Wallonia locuta, causa finita

In: European Union

26 Oct 2016

One could get the impression the last days that the refusal of the region of Wallonia to allow the Belgian government to sign CETA marks the end of a nightmare. In reality, we were far from a nightmare and the debate around CETA is not yet finished.

CETA is no nightmare. On the contrary, CETA is an international treaty, which intends to improve the trade relations between Canada and the EU. The benchmark for the quality of CETA is the international trade law as it stands today. Because if there won’t be CETA, we will still have the WTO law regulating trade between the EU Member States and Canada such as the WTO Agreement on the Application of Sanitary and Phytosanitary Measures (SPS Agreement) specifying inter alia the famous ‘precautionary principle’, the WTO Agreement on Technical Barriers to Trade (TBT Agreement) or GATS. Furthermore, the seven currently existing bilateral investment treaties (BIT) between Canada and EU Member States (Croatia, Czech Republic, Hungary, Latvia, Poland, Romania, Slovakia) remain in force. At this point it is worth mentioning that these BITs contain the heavily criticised old-fashioned investment protection rules without transparency rules, truly independent arbitrators and an appeal mechanism.

The CETA chapter on investment protection (chapther eight) shows significant improvements and testifies that the EU listened and reacted to criticism put forward by Parliaments and the civil society. The revised chapter on investment protection provides now, for the first time in an investment treaty, for clearly defined grounds to initiate investment disputes. It establishes a tribunal, in which the judges are remunerated by the EU and Canada and not by the conflicting private parties. Proceedings are subject to transparency obligations such as public hearings and access to documents. Awards rendered by CETA tribunals can be reviewed by an appellate tribunal. CETA establishes an investment protection chapter that meets the high standards of European and Canadian rule of law.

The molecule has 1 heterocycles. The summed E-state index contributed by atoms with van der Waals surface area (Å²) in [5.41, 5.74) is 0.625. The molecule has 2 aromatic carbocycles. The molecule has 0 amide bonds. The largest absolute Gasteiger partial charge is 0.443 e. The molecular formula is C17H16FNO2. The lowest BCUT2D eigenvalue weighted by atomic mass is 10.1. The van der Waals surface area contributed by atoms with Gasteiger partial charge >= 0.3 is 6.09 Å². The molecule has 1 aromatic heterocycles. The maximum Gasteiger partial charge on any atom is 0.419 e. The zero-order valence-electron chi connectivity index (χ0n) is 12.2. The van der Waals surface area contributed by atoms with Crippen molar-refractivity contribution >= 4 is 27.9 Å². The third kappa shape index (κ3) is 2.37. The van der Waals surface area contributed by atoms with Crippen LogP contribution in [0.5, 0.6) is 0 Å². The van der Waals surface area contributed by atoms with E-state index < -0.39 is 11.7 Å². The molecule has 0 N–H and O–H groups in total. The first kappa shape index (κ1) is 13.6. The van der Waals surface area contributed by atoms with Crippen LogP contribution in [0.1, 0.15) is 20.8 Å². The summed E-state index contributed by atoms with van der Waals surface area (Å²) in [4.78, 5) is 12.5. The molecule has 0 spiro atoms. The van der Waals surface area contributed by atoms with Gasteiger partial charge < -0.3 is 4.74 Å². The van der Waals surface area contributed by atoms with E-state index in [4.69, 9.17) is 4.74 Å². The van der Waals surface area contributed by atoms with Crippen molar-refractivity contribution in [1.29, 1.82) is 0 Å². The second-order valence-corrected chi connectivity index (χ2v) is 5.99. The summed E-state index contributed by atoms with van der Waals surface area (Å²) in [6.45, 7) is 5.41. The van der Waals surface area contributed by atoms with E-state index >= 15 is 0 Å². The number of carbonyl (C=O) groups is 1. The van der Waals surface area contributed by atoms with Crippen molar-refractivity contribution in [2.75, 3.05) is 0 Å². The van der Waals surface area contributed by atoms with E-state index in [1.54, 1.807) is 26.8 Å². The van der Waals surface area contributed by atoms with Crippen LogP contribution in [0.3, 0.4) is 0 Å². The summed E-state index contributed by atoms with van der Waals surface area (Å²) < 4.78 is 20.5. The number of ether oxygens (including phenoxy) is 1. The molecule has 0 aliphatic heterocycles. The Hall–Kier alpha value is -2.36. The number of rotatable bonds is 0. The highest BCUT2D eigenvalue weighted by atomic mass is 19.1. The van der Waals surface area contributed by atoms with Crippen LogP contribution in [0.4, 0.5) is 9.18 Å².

Is the debate around CETA now finished after the Wallonian refusal? Certainly not, the Wallonian refusal is the consequence of a Common Commercial Policy that is implemented by mixed agreements, where the EU, on the one hand, and the Member States, on the other hand, form the contracting parties on the European side. This mixity is the result of the fact that even after the entry into force of the Lisbon Treaty it is difficult to determine, which policy areas in a comprehensive trade agreement are covered by Union competences and which would still fall under national competences. Mixity avoids petty debates defining the borders of Union competences. The Wallonian refusal will now intrigue the Union legislator to enter into this discussion once the Court of Justice of the European Union rendered its opinion on the draft EU-Singapore agreement (Opinion 2/15), in which the Court will state on the reach of EU’s competences in the field of the common commercial policy. The outcome of this discussion will be that only the Union legislator, the Council voting by qualified majority together with the European Parliament, will decide within the then clearly defined limits of its competences on the ratification of future trade agreements. Member States are then bound by means of EU law by the content of these agreements. The first trade agreement that will be adopted in this way will most likely be an agreement between the EU and Canada.

The Wallonian refusal would hence end up to be what the old Romans called a ‘Pyrrhic victory’.

Dr. René Repasi

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